April 16, 2021
Photo courtesy of Reuters

Oil Theft: A Frightening International Perspective

Sierra Instruments

The famous London-based Ernst & Young (EY) audit and consulting company estimates that around $133 billion worth of crude oil and refined products are stolen or adulterated every year. These practices fund dangerous non-state actors such as the Islamic State, Mexican drug cartels, Italian mafia, Eastern European criminal groups, Libyan militias, Nigerian rebels and more and are a major global security concern. [1]

This theft mainly occurs through the illegal tapping of oil pipelines. By installing illicit taps, thieves can divert oil or other refined products from pipelines. Mexican drug gangs, for example, can earn $90,000 in just several minutes from illegal pipeline tapping. [2]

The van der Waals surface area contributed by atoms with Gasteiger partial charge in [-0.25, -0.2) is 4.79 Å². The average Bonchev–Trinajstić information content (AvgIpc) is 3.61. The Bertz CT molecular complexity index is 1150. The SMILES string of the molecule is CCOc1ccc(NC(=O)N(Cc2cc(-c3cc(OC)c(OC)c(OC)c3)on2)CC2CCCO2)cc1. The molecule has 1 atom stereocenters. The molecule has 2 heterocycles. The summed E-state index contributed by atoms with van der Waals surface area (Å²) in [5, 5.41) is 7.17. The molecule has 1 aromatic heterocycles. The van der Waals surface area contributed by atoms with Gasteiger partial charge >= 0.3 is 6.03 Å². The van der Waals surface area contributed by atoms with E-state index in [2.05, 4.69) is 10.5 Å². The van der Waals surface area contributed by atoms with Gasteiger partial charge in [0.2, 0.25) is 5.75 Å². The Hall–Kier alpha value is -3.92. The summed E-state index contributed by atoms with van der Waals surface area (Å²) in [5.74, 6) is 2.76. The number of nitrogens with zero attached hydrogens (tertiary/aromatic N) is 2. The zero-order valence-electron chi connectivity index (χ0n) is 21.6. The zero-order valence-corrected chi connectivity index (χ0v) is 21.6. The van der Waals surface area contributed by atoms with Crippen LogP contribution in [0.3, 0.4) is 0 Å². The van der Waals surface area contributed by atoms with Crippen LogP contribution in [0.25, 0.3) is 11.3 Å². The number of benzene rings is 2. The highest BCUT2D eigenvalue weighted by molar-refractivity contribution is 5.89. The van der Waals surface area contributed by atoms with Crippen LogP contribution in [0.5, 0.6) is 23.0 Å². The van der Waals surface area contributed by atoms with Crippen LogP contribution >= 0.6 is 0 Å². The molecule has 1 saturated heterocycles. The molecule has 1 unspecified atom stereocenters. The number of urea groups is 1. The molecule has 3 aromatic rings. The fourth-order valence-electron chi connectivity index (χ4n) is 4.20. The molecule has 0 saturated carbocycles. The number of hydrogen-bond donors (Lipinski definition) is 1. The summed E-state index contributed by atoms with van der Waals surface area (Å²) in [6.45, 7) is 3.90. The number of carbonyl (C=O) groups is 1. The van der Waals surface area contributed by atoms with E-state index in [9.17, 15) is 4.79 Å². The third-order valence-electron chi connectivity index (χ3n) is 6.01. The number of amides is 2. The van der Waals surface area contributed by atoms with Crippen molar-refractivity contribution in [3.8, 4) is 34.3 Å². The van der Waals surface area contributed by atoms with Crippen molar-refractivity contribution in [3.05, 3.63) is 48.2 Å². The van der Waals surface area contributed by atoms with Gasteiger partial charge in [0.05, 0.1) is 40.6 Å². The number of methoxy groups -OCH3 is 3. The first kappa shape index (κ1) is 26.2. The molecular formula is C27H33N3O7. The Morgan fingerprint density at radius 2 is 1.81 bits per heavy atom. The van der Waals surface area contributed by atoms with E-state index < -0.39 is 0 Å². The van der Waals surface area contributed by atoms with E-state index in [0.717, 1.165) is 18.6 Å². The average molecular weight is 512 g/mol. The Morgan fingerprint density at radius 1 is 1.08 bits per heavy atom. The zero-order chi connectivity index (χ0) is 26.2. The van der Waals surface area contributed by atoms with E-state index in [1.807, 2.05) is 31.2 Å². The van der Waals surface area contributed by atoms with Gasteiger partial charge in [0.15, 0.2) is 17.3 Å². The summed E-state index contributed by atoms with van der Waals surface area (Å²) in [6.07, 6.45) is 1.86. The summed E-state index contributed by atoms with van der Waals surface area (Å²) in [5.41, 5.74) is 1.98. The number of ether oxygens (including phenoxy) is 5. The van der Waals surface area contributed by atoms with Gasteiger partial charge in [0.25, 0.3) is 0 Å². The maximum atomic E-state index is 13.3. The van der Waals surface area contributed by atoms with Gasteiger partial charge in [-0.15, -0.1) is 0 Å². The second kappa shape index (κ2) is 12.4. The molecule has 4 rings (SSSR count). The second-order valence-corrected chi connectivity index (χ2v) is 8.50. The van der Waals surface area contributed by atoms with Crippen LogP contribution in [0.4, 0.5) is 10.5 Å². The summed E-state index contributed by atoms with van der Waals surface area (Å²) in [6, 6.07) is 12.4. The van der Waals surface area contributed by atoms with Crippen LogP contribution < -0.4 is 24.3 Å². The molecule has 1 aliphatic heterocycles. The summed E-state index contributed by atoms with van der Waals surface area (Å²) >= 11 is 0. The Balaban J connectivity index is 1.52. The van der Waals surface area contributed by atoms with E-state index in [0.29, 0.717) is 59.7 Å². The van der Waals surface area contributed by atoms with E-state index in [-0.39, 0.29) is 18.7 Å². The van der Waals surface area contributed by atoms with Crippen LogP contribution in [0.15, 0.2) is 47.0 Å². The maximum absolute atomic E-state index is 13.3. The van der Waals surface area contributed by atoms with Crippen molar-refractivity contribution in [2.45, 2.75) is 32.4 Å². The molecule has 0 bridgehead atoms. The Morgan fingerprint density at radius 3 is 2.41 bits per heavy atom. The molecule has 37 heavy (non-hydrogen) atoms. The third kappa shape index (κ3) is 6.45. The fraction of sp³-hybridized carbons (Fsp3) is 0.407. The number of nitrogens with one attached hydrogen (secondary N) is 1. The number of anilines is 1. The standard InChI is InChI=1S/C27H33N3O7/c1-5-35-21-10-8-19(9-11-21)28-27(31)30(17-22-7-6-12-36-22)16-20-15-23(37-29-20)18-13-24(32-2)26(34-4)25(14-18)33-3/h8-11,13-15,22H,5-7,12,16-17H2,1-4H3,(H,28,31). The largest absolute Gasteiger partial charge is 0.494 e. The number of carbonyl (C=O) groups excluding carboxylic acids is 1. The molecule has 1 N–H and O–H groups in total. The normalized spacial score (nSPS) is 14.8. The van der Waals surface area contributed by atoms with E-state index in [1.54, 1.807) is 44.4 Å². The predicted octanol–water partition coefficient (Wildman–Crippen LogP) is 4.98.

There are two basic methods of tapping oil pipelines: cold and hot.

Cold tapping allows work to be performed on a section of pipeline without flooding of the line. A tap is performed on either end of the pipeline section, and plugs are inserted into the pipeline and inflated. The section of line to be modified is then removed, and the new section of line is installed by conventional hyperbaric welding. Once complete, the line is repressurized, and the plugs are removed by pigging.

In its turn, hot, or pressure tapping, is the method of making a connection to existing piping without interrupting or emptying that section of pipe. This means that a pipe can continue to be in operation while maintenance or modifications are being done to it. The process is also used to drain pressurized casing fluids and add test points or various sensors such as temperature and pressure. Hot taps can range from a 1/2-inch hole designed for something as simple as quality control testing, up to a 48-inch tap for the installation of a variety of ports, valves, t-sections or other pipes. This method is more dangerous as it involves a risk of unwanted ignition from metal equipment sparks but naturally, as a rule, is used by illegal tappers.